Justin explaining parts of a bee box to the trainees
Justin explaining parts of the bee box to the trainees

9 March 2016, Kottapetty: Keystone Foundation conducted a bee keeping training last week in Kottapetty in the Sitheri Hills in north Tamil Nadu. The training sessions continued for a week and were attended by about 120 members of local indigenous communities from Sitheri Hills and Kottapetty. This initiative was undertaken by the Srinivas Services Trust, CSR arm of TVS Motor Company, along with partner organisations under their existing programme for economic development of local indigenous communities.

Justin Raj from Keystone spoke to the attendees about different bee species and how to identify them and their hives, the importance of bees as pollinators, nutritional and medicinal benefits of honey especially for children, and bee keeping as a source of income. He briefed them regarding the practical aspects of Apis cerana indica rearing and demonstrated the tools and equipment required.  He showed them how to identify the queen bee, worker bees and drones in a colony. He also showed them the brood chamber and honey chamber and cells with larva, pupae, and pollen stores.

Women were particularly interested in beekeeping since it could be pursued in addition to household chores
Women were particularly interested in beekeeping since it could be pursued in addition to household chores

The attendees wanted to know about the process of honey extraction and this was explained by Justin using the honey extractor for demonstration. They also wanted to know about the right time for honey extraction and had a number of queries about swarming, all of which were resolved by him.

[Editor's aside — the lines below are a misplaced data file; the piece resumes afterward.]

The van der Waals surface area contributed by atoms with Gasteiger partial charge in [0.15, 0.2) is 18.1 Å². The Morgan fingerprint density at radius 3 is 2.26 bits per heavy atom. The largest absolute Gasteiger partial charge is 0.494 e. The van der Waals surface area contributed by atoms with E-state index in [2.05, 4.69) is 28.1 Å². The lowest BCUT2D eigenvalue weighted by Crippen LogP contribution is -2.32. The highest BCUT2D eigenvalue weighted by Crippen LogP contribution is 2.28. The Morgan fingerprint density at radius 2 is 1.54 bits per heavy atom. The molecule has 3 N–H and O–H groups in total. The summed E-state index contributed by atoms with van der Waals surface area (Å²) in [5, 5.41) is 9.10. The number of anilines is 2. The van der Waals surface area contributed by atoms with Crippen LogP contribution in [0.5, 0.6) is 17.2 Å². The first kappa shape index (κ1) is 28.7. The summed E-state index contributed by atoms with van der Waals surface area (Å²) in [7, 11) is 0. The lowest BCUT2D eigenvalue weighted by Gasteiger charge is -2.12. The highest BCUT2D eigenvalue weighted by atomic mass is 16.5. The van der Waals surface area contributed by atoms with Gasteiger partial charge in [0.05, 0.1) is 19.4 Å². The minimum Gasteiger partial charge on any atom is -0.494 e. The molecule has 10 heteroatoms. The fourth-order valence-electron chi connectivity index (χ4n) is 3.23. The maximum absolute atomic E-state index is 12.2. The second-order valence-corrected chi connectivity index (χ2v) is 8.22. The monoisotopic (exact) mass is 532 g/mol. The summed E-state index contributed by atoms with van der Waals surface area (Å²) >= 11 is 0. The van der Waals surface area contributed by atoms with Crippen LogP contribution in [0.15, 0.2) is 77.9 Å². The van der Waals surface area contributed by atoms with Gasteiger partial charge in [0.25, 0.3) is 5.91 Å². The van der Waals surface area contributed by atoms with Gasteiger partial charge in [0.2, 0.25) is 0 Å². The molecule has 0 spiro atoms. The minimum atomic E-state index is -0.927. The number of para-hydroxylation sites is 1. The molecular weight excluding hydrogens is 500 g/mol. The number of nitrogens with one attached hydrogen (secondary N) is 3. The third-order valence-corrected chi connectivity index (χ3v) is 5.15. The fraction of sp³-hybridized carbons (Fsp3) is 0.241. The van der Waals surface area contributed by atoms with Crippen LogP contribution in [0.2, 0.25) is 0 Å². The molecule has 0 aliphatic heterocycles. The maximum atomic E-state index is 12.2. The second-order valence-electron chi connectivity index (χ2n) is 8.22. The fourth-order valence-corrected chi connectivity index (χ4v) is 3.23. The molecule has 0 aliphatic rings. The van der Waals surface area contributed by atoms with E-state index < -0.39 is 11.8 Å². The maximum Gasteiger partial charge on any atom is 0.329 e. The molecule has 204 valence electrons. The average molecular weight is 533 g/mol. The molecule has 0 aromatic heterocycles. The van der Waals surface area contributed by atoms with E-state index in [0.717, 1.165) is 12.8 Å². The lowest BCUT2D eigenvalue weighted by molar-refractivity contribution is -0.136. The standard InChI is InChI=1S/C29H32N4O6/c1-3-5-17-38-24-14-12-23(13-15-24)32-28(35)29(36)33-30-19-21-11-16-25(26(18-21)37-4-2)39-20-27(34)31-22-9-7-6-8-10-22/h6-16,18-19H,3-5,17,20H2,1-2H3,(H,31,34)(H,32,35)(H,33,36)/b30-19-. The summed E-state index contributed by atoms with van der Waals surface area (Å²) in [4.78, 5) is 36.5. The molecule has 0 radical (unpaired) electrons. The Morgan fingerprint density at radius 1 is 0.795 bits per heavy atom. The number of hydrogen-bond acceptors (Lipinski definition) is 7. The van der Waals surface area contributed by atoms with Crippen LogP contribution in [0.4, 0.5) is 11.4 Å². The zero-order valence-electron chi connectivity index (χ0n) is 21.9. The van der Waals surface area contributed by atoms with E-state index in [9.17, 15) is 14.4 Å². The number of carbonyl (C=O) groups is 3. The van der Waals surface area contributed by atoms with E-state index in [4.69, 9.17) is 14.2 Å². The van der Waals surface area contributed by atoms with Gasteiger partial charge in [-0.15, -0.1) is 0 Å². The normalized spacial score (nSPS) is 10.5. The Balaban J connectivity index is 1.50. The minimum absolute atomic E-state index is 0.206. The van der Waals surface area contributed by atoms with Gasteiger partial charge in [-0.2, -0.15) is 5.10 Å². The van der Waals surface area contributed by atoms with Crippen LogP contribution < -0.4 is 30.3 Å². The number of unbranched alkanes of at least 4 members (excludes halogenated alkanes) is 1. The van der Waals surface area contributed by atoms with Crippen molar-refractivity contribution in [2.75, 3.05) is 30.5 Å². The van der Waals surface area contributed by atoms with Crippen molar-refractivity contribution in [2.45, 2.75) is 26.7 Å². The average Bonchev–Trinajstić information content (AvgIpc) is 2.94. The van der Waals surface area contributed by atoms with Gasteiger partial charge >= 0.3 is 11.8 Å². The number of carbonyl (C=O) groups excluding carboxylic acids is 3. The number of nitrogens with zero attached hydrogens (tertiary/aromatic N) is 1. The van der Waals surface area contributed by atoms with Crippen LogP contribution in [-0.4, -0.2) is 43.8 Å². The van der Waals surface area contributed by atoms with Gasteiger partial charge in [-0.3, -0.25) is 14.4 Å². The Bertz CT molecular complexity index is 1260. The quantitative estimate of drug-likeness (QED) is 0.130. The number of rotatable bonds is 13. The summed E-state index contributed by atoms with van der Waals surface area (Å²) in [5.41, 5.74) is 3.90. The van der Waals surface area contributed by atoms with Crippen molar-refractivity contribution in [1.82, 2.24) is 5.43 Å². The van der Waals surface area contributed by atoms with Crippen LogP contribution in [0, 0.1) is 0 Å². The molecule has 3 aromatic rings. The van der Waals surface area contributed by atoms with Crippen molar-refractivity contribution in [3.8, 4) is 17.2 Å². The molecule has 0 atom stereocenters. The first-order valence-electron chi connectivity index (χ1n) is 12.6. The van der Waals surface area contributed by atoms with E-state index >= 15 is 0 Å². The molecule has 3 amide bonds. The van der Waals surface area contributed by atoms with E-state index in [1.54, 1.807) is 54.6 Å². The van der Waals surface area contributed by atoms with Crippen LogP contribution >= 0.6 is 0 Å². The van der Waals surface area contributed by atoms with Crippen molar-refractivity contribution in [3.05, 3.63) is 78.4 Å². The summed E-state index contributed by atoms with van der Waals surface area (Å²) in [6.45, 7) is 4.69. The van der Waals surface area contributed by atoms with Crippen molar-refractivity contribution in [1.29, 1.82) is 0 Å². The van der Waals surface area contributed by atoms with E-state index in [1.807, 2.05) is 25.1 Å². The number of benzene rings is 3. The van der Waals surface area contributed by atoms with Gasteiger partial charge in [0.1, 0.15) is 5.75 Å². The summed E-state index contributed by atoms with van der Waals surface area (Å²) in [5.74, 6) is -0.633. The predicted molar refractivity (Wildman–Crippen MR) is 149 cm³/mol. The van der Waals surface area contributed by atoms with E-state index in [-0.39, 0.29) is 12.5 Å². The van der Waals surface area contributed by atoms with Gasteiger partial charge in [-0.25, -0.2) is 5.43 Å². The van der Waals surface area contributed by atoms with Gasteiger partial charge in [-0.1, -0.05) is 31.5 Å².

Posters were used to explain the science of beekeeping
Posters were used to explain the science of beekeeping

Mr. Jeyaselvan, Field Director – TVS SST, was present during the training and remarked that most woman favoured taking up bee keeping as an addition to their other activities as the bee hives could be placed near their homes. As a result, more than 95% of the attendees were women. The aim of the training was to impart a new skill set to them in order to enhance their income generation capacity. Also, since the locals mostly practice mixed cropping, growing millets, sugarcane, turmeric, paddy, along with perennials such as mango and tamarind, it made apiculture a very good choice both in terms of crop yield and income from honey and beeswax.